The ball is in the laity's court now, I believe. The motu proprio has provided the official sanction; but the laity will have to make their case, not only for themselves, but in a continued undertaking of consciousness raising and education about the liturgical history of the past half-century. Only such a sustained effort will facilitate the ultimate ecclesial unity intended by the Holy Father. Fr. Kenneth Baker, S.J., the editor of Homiletic and Pastoral Review, has suggested that it will take at least ten years before we can talk about the aims of the motu proprio actually being realized.


  1. My point is not to recommend SSPX chapels, which, as I point out, are not approved by the Church, but to highlight the discrepancy between historical Diocesan policy of rejecting appeals for an Indult Mass on the grounds that there was no need for one when there was a sufficient 'market' to fill three dissident SSPX chapels in the state. [back]

[Hat tip to S.C.]

Summer sex camp for your kids, anyone?

With an eye on Russia's dismally low birth-rate, a youth movement run by Russian President Vladimir Putin's Kremlin sponsored a "procreation camp" this past summer. Held 200 miles from Moscow, the two-week camp was reportedly attended by 10,000 uniformed youngsters. Following instructions in physical fitness and exercises, couples repaired -- or should we say "paired off" -- to a special part of dormitory tents arranged in the shape of a heart, which was called the "Love Oasis," where they were encouraged to start "procreating for the motherland." The camp culminated in a mass wedding of twenty-five couples, who were ready to make the "ultimate expression of devotion to the motherland" (The Daily Mail, July 29, 2007; quoted by Michael S. Rose in "The News You May Have Missed, New Oxford Review [October 2007], p. 37).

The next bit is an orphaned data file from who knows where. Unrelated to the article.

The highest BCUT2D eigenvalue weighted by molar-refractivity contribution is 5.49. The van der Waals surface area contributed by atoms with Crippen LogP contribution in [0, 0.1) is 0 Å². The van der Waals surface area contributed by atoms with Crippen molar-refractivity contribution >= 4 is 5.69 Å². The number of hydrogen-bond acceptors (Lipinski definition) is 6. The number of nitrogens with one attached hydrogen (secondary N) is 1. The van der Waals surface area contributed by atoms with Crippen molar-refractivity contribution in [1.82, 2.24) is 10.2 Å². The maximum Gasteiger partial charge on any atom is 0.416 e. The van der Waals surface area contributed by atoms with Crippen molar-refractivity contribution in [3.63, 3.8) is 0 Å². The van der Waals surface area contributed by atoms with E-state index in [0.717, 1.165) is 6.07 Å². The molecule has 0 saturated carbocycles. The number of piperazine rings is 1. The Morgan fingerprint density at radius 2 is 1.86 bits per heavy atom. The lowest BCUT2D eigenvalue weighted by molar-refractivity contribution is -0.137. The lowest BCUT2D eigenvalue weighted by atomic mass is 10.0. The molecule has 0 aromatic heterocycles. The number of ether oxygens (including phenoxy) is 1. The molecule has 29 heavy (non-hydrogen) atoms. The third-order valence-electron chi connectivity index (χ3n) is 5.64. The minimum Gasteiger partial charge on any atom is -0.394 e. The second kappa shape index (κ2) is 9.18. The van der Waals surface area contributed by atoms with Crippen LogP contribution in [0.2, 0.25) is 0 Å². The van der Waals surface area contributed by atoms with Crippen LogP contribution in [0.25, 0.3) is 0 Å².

Read more at "Hitl ... I mean Putin’s Youth (Nashi): Sex for the motherland: Russian youths encouraged to procreate at camp," by Edward Lucas (The Postnational Monitor, July 29, 2007).

Lies, Damned Lies, and Statistics